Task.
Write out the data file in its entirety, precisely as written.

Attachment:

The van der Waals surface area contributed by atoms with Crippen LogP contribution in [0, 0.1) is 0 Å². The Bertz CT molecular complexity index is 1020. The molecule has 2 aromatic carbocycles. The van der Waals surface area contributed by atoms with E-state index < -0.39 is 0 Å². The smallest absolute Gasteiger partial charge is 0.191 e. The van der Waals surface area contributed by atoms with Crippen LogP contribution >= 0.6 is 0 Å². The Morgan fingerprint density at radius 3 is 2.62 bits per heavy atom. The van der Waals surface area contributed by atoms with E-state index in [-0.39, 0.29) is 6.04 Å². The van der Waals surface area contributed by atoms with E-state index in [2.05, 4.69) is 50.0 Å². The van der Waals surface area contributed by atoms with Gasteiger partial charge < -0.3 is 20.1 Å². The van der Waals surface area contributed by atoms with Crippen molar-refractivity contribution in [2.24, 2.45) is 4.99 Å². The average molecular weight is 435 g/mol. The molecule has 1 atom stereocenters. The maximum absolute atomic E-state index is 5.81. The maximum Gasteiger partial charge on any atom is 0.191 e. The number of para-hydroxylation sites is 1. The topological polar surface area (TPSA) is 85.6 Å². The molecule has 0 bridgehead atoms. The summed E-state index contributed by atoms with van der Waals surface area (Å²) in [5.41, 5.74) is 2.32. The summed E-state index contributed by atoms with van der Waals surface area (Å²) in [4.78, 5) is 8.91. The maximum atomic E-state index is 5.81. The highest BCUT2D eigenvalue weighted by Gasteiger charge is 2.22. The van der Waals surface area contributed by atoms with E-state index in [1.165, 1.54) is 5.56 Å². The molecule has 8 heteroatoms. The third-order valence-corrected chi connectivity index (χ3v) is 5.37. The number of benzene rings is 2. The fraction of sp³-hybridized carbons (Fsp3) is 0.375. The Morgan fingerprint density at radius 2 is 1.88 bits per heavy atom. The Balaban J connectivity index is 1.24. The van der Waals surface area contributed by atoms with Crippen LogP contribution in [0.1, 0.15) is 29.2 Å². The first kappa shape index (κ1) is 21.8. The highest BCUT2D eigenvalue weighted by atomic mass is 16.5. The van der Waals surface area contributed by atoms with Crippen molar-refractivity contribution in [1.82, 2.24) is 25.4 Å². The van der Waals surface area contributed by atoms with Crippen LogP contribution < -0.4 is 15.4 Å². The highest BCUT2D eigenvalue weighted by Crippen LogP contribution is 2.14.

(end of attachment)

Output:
The van der Waals surface area contributed by atoms with Crippen LogP contribution in [0, 0.1) is 0 Å². The Bertz CT molecular complexity index is 1020. The molecule has 2 aromatic carbocycles. The van der Waals surface area contributed by atoms with E-state index < -0.39 is 0 Å². The smallest absolute Gasteiger partial charge is 0.191 e. The van der Waals surface area contributed by atoms with Crippen LogP contribution >= 0.6 is 0 Å². The Morgan fingerprint density at radius 3 is 2.62 bits per heavy atom. The van der Waals surface area contributed by atoms with E-state index in [-0.39, 0.29) is 6.04 Å². The van der Waals surface area contributed by atoms with E-state index in [2.05, 4.69) is 50.0 Å². The van der Waals surface area contributed by atoms with Gasteiger partial charge < -0.3 is 20.1 Å². The van der Waals surface area contributed by atoms with Crippen molar-refractivity contribution in [2.24, 2.45) is 4.99 Å². The average molecular weight is 435 g/mol. The molecule has 1 atom stereocenters. The maximum absolute atomic E-state index is 5.81. The maximum Gasteiger partial charge on any atom is 0.191 e. The number of para-hydroxylation sites is 1. The topological polar surface area (TPSA) is 85.6 Å². The molecule has 0 bridgehead atoms. The summed E-state index contributed by atoms with van der Waals surface area (Å²) in [5.41, 5.74) is 2.32. The summed E-state index contributed by atoms with van der Waals surface area (Å²) in [4.78, 5) is 8.91. The maximum atomic E-state index is 5.81. The highest BCUT2D eigenvalue weighted by Gasteiger charge is 2.22. The van der Waals surface area contributed by atoms with E-state index in [1.165, 1.54) is 5.56 Å². The molecule has 8 heteroatoms. The third-order valence-corrected chi connectivity index (χ3v) is 5.37. The number of benzene rings is 2. The fraction of sp³-hybridized carbons (Fsp3) is 0.375. The Morgan fingerprint density at radius 2 is 1.88 bits per heavy atom. The Balaban J connectivity index is 1.24. The van der Waals surface area contributed by atoms with Crippen LogP contribution in [0.1, 0.15) is 29.2 Å². The first kappa shape index (κ1) is 21.8. The highest BCUT2D eigenvalue weighted by atomic mass is 16.5. The van der Waals surface area contributed by atoms with Crippen molar-refractivity contribution in [1.82, 2.24) is 25.4 Å². The van der Waals surface area contributed by atoms with Crippen LogP contribution < -0.4 is 15.4 Å². The highest BCUT2D eigenvalue weighted by Crippen LogP contribution is 2.14.